Saturday, May 4, 2013

Chang'e-3: The Chinese Rover Mission

The Automatic Lunar Surface Exploring Vehicle, China's planned Chang'e-3 lunar rover, "a solar powered vehicle designed and built by the China Academy of Space Technology (CAST). The six-wheeled rover has a designed life of 90 days to explore three square kilometers, a total mass of 120 kg (with a 20kg payload capacity) designed to travel up to 10 kilometers." Illustration from "Will China deploy the first lunar rover since 1976?" - April 30, 2012.
Steve Nerlich

Currently scheduled for launch in December 2013, from the Xichang Satellite Launch Center in Sichuan province, the Chang’e 3 mission aims to land a Chinese rover on the Moon. If the mission is successful, it will be the first soft landing on the Moon since the Russian Luna 24 mission in 1976. Overseen by the China National Space Administration, the Chang’e program is following a step-wise approach to lunar exploration that could lead to the first taikonaut stepping onto the Moon by 2025.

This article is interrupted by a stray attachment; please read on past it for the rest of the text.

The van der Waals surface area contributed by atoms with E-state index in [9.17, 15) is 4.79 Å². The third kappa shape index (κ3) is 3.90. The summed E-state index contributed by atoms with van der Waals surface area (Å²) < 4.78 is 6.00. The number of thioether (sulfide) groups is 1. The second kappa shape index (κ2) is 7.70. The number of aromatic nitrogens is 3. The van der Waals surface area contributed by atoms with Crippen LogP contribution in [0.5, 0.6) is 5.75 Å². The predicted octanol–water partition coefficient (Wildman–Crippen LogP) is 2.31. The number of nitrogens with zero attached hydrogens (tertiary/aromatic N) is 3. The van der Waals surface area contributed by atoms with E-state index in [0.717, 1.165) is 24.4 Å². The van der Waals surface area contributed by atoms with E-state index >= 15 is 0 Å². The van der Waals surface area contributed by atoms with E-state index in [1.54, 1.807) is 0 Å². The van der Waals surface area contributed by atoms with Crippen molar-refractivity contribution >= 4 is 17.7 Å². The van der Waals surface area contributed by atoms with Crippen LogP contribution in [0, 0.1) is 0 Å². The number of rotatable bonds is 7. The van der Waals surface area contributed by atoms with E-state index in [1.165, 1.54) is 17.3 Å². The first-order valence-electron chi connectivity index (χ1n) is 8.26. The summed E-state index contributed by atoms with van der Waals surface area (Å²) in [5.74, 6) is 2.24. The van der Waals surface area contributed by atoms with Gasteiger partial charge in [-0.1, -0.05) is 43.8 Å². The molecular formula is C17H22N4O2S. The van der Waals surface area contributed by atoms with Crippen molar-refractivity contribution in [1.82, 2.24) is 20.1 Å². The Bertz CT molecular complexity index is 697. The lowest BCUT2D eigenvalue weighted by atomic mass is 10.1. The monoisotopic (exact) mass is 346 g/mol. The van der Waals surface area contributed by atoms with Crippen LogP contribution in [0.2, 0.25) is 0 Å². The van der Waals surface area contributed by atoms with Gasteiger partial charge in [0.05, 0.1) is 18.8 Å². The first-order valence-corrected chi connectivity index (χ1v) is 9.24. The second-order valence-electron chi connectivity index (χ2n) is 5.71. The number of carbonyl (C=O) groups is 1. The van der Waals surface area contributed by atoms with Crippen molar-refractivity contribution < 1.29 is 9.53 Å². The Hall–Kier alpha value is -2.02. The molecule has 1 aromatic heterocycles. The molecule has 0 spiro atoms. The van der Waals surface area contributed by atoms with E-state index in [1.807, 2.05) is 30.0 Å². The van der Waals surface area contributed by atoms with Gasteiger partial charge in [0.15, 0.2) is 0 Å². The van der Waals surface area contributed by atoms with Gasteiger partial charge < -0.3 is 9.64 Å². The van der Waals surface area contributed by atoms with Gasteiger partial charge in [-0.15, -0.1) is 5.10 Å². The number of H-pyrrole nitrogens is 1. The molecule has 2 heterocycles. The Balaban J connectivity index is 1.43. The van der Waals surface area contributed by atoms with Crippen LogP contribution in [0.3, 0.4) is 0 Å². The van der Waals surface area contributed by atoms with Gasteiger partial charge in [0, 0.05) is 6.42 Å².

The previous Chang’e 1 and 2 lunar orbiting missions, launched in 2007 and 2010, represented the first phase of the Chang’e program. Chang’e 3, to be followed by Chang’e 4, represent the second phase of the program, both involving rovers. The third phase, with Chang’e 5, will be sample-return mission and is currently scheduled for 2017. After that, it is anticipated that a new program will commence, which might culminate in a manned landing.

Chang’e is the name of a Chinese goddess who ascended to the Moon after consuming an immortality pill and there befriended a jade rabbit who was already a lunar resident. The elements of this legend were relayed by NASA to the Apollo 11 crew ahead of the first Moon landing in 1969. Michael Collins famously responded “Okay. We’ll keep a close eye out for the bunny girl”.
Read the full article, HERE.

1 comment:

Sika said...

Heard from it for the first time, really interesting!